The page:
The U.S. has created an "Office of Iran Affairs" in the State Dept., the Financial Times reported Thursday.  --  The U.S. has also proposed a new $50m Farsi-language TV station; although the Broadcasting Board of Governors, an independent federal agency, is charged with overseeing "all U.S. government and government-sponsored, non-military international broadcasting," according to the Financial Times Dick Cheney's 39-year-old daughter, Elizabeth Cheney, who is "leading the State Department's 'broader Middle East and North Africa initiatives' and in charge of the television project," is said to want the new station "to be kept separate from the BBG so that she could exert more direct control." ...

Middle East & Africa


By Guy Dinmore

Financial Times (UK)
March 2, 2006

WASHINGTON -- The U.S. State Department has created an office dedicated to Iran to reflect the Bush administration's new focus on promoting democracy in the Islamic republic, officials said on Thursday.

Establishment of the Office of Iran Affairs follows the request to Congress made by Condoleezza Rice, secretary of state, last month for an additional $75m this year to spend on influencing democratic change in Iran. The proposed spending has already triggered an internal struggle over who will control the $50m designated for a new Farsi-language television station.

The new office will come with posts in Europe and Dubai for Farsi-speaking diplomats as well as extra personnel in Washington working on human rights and public diplomacy.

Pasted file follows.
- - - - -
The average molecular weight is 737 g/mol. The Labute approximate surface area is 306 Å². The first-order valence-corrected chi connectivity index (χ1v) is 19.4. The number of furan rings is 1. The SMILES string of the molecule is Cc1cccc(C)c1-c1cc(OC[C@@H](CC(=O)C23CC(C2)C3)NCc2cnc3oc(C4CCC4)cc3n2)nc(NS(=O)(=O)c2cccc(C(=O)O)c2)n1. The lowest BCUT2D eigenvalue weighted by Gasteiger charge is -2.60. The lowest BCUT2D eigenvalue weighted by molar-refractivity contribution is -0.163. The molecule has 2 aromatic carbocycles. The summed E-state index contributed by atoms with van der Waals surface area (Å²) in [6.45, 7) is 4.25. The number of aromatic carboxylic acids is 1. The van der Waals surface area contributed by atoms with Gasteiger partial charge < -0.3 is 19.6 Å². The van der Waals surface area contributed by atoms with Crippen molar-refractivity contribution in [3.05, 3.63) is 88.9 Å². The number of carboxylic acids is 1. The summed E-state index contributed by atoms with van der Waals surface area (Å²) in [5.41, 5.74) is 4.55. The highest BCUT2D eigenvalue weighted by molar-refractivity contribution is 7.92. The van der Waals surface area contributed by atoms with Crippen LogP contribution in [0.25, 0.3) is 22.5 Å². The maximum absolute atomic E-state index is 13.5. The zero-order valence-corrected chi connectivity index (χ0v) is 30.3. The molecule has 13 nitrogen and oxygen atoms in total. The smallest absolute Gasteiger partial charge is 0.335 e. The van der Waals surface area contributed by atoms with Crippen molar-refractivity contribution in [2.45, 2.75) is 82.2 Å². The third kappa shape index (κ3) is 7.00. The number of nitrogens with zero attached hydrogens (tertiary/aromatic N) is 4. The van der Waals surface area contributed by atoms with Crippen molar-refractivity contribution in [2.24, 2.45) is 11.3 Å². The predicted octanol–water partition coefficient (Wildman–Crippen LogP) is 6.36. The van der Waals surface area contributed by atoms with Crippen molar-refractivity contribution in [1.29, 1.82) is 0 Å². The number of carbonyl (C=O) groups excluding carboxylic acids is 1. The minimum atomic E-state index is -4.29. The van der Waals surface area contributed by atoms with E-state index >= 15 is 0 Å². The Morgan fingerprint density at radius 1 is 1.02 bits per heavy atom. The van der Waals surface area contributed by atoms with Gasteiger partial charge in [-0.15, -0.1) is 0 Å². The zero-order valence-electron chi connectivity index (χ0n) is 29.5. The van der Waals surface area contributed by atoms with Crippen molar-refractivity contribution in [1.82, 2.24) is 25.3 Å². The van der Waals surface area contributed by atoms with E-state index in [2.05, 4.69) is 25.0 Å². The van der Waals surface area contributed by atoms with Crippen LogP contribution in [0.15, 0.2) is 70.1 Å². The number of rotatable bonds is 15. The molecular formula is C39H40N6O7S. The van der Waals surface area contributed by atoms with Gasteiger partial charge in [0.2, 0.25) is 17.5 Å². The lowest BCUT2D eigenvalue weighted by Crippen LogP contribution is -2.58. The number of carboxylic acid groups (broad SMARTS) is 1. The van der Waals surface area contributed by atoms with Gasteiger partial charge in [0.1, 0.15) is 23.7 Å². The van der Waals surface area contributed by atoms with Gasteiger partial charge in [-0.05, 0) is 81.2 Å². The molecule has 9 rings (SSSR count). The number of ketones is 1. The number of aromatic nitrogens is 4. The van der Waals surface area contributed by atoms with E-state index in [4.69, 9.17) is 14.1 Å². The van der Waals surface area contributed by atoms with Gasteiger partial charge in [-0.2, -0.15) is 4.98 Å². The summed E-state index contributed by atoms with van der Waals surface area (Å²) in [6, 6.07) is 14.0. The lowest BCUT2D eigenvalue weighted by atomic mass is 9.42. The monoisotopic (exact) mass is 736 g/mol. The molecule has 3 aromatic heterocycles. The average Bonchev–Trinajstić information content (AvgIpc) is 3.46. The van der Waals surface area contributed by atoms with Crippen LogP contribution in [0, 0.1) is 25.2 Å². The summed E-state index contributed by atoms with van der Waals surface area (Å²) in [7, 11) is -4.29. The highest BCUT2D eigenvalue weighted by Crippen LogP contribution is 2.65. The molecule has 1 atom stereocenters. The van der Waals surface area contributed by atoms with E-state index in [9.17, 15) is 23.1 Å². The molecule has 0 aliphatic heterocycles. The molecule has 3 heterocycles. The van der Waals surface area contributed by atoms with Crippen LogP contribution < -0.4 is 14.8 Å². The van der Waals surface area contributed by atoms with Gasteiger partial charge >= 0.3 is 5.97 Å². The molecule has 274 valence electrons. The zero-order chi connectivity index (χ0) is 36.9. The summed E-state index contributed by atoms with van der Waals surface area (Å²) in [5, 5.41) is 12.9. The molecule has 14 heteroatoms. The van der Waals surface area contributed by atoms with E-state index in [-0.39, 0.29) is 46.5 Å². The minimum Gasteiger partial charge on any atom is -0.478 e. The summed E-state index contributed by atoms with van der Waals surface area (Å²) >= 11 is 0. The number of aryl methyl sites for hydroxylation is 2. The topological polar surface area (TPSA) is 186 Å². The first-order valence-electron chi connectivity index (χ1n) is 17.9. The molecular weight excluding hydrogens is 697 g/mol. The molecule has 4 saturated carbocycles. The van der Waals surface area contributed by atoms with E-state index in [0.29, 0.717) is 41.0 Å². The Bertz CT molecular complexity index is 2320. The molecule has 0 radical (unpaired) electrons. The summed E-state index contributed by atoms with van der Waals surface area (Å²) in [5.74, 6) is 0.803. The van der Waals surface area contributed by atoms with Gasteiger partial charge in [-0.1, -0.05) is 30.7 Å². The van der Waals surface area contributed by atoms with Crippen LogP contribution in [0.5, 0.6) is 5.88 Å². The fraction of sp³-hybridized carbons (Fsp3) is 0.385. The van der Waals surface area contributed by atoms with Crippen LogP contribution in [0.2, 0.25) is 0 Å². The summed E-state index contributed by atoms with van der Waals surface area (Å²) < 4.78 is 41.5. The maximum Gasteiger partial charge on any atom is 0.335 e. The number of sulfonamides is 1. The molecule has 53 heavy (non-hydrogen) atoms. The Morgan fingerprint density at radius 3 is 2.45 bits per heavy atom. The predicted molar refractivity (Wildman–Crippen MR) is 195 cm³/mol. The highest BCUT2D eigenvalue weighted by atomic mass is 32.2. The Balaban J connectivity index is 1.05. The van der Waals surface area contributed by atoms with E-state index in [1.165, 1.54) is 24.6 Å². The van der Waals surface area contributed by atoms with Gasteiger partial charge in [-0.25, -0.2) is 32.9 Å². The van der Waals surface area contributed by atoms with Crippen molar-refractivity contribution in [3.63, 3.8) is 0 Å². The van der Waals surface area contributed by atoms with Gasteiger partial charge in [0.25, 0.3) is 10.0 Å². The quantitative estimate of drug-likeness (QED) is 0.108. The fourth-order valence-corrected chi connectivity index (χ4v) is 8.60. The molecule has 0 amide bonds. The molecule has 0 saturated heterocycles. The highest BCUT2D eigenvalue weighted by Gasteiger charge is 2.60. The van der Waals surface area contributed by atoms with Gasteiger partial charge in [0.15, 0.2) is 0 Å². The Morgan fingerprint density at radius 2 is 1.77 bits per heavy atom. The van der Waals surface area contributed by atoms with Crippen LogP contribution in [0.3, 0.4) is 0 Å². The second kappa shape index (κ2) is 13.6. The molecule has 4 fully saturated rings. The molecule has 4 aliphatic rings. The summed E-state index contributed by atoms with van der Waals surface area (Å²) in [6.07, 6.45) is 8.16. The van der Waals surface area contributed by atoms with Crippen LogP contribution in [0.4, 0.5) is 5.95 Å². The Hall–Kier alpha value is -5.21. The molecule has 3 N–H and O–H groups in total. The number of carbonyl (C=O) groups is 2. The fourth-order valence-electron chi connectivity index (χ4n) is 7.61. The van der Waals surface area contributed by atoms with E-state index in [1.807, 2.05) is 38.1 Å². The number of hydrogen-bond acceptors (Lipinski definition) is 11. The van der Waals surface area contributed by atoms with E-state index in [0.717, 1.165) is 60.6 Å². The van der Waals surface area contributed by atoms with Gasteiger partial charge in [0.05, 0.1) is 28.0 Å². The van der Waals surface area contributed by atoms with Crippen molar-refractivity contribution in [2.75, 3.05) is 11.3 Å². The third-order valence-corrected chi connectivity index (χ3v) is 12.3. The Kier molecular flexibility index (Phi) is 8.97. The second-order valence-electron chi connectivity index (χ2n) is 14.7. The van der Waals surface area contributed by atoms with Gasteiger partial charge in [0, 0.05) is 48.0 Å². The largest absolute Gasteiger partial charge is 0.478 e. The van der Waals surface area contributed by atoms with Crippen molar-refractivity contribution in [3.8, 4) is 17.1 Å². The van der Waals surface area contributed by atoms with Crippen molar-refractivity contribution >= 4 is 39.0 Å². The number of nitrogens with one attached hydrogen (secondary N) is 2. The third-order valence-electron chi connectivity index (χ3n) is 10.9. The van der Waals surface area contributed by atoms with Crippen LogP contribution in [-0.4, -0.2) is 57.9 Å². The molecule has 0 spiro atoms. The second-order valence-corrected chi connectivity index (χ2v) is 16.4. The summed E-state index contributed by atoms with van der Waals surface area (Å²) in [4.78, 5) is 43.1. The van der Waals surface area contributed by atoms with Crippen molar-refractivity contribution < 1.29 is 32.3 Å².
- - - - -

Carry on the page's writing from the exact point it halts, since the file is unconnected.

Within the State Department bureaucracy Iran was previously lumped together with countries of the Arabian Peninsular Affairs Office. Its separation, with extra resources, reflects a new emphasis by the Bush administration and the challenge posed by the regime's recent behaviour, a spokesman said. Only a few countries merit their own office within the State Department.

The director of the new office has not been named. David Denehy, a special advisor on the Middle East, declined to comment on suggestions that he would head the office.

Mr. Denehy is involved in the $50m project to create the first 24-hour Farsi television station to broadcast into Iran.

Elizabeth Cheney, who is leading the State Department's "broader Middle East and North Africa initiatives," has been placed in charge of the television project, rather than Karen Hughes, one of the president's closest advisors, who heads U.S. public diplomacy.

Officials told the FT there was a debate within the State Department over whether the Broadcasting Board of Governors (BBG), an independent federal agency, should be given responsibility for the proposed new television station.

BBG's mandate covers "all U.S. government and government-sponsored, non-military international broadcasting," and includes Farsi broadcasts by Voice of America radio and television and Radio Farda.

"It's possible the BBG will not get the money," one official commented.

The officials said Ms. Cheney wanted the new Farsi station to be kept separate from the BBG so that she could exert more direct control. Ms. Cheney is said to be among those who were not satisfied with the oversight role played by the BBG regarding alHurra, the Arabic-language television station which is now the subject of state department and congressional inquiries into its programming and spending.

AlHurra says the inquiries are routine.

Mr. Denehy and Ladan Archin, a Pentagon official assigned to the State Department, recently visited private Farsi television and radio stations run by exiled Iranians in Los Angeles that broadcast into Iran. Editors said they were seeking information on their operations, setting off excitement among Iranian-Americans that the State Department was looking for a suitable private vehicle for its new propaganda effort.